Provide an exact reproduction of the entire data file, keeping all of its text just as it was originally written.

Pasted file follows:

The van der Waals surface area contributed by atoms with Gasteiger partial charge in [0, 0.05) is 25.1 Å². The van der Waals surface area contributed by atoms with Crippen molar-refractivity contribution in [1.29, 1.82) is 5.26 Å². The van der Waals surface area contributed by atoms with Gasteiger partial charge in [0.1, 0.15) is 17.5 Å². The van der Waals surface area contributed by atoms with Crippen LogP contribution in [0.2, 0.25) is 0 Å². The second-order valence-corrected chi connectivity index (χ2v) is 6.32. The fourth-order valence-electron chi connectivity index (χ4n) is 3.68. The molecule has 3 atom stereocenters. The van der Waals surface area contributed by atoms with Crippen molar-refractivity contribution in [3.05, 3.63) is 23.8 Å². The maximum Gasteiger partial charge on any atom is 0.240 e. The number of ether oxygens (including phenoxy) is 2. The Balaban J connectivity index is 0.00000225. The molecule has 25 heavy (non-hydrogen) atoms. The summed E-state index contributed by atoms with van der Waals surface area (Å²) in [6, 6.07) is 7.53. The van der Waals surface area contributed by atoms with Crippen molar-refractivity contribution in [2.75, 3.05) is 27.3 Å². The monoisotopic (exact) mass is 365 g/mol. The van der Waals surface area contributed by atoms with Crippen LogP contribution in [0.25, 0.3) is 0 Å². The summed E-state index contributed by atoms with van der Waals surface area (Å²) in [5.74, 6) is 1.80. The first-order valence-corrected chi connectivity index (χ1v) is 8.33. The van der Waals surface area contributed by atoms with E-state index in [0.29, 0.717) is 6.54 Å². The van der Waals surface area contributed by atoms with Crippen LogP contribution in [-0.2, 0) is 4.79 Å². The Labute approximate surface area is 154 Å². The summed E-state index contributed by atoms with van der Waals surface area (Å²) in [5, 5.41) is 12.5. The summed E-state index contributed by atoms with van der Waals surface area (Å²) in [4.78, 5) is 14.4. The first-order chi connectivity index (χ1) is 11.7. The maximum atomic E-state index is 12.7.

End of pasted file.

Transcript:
The van der Waals surface area contributed by atoms with Gasteiger partial charge in [0, 0.05) is 25.1 Å². The van der Waals surface area contributed by atoms with Crippen molar-refractivity contribution in [1.29, 1.82) is 5.26 Å². The van der Waals surface area contributed by atoms with Gasteiger partial charge in [0.1, 0.15) is 17.5 Å². The van der Waals surface area contributed by atoms with Crippen LogP contribution in [0.2, 0.25) is 0 Å². The second-order valence-corrected chi connectivity index (χ2v) is 6.32. The fourth-order valence-electron chi connectivity index (χ4n) is 3.68. The molecule has 3 atom stereocenters. The van der Waals surface area contributed by atoms with Crippen molar-refractivity contribution in [3.05, 3.63) is 23.8 Å². The maximum Gasteiger partial charge on any atom is 0.240 e. The number of ether oxygens (including phenoxy) is 2. The Balaban J connectivity index is 0.00000225. The molecule has 25 heavy (non-hydrogen) atoms. The summed E-state index contributed by atoms with van der Waals surface area (Å²) in [6, 6.07) is 7.53. The van der Waals surface area contributed by atoms with Crippen molar-refractivity contribution in [2.75, 3.05) is 27.3 Å². The monoisotopic (exact) mass is 365 g/mol. The van der Waals surface area contributed by atoms with Crippen LogP contribution in [0.25, 0.3) is 0 Å². The summed E-state index contributed by atoms with van der Waals surface area (Å²) in [5.74, 6) is 1.80. The first-order valence-corrected chi connectivity index (χ1v) is 8.33. The van der Waals surface area contributed by atoms with E-state index in [0.29, 0.717) is 6.54 Å². The van der Waals surface area contributed by atoms with Crippen LogP contribution in [-0.2, 0) is 4.79 Å². The Labute approximate surface area is 154 Å². The summed E-state index contributed by atoms with van der Waals surface area (Å²) in [5, 5.41) is 12.5. The summed E-state index contributed by atoms with van der Waals surface area (Å²) in [4.78, 5) is 14.4. The first-order chi connectivity index (χ1) is 11.7. The maximum atomic E-state index is 12.7.